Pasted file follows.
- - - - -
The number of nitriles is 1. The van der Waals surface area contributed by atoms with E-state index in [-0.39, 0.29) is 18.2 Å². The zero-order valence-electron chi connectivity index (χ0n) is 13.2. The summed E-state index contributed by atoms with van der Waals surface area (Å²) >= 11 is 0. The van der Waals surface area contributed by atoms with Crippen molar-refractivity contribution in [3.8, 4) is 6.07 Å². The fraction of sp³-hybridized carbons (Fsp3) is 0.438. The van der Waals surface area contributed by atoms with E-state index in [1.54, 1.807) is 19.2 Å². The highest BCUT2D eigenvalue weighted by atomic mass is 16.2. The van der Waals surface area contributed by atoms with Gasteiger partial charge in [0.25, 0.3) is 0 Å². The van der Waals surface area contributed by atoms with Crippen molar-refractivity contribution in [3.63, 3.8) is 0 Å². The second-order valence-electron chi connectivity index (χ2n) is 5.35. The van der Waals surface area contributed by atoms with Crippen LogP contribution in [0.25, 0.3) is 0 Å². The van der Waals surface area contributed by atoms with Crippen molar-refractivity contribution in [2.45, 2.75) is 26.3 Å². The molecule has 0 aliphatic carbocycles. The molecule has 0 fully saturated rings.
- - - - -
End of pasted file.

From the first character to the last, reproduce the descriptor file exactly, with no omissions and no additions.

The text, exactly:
The number of nitriles is 1. The van der Waals surface area contributed by atoms with E-state index in [-0.39, 0.29) is 18.2 Å². The zero-order valence-electron chi connectivity index (χ0n) is 13.2. The summed E-state index contributed by atoms with van der Waals surface area (Å²) >= 11 is 0. The van der Waals surface area contributed by atoms with Crippen molar-refractivity contribution in [3.8, 4) is 6.07 Å². The fraction of sp³-hybridized carbons (Fsp3) is 0.438. The van der Waals surface area contributed by atoms with E-state index in [1.54, 1.807) is 19.2 Å². The highest BCUT2D eigenvalue weighted by atomic mass is 16.2. The van der Waals surface area contributed by atoms with Gasteiger partial charge in [0.25, 0.3) is 0 Å². The van der Waals surface area contributed by atoms with Crippen molar-refractivity contribution in [3.63, 3.8) is 0 Å². The second-order valence-electron chi connectivity index (χ2n) is 5.35. The van der Waals surface area contributed by atoms with Crippen LogP contribution in [0.25, 0.3) is 0 Å². The van der Waals surface area contributed by atoms with Crippen molar-refractivity contribution in [2.45, 2.75) is 26.3 Å². The molecule has 0 aliphatic carbocycles. The molecule has 0 fully saturated rings.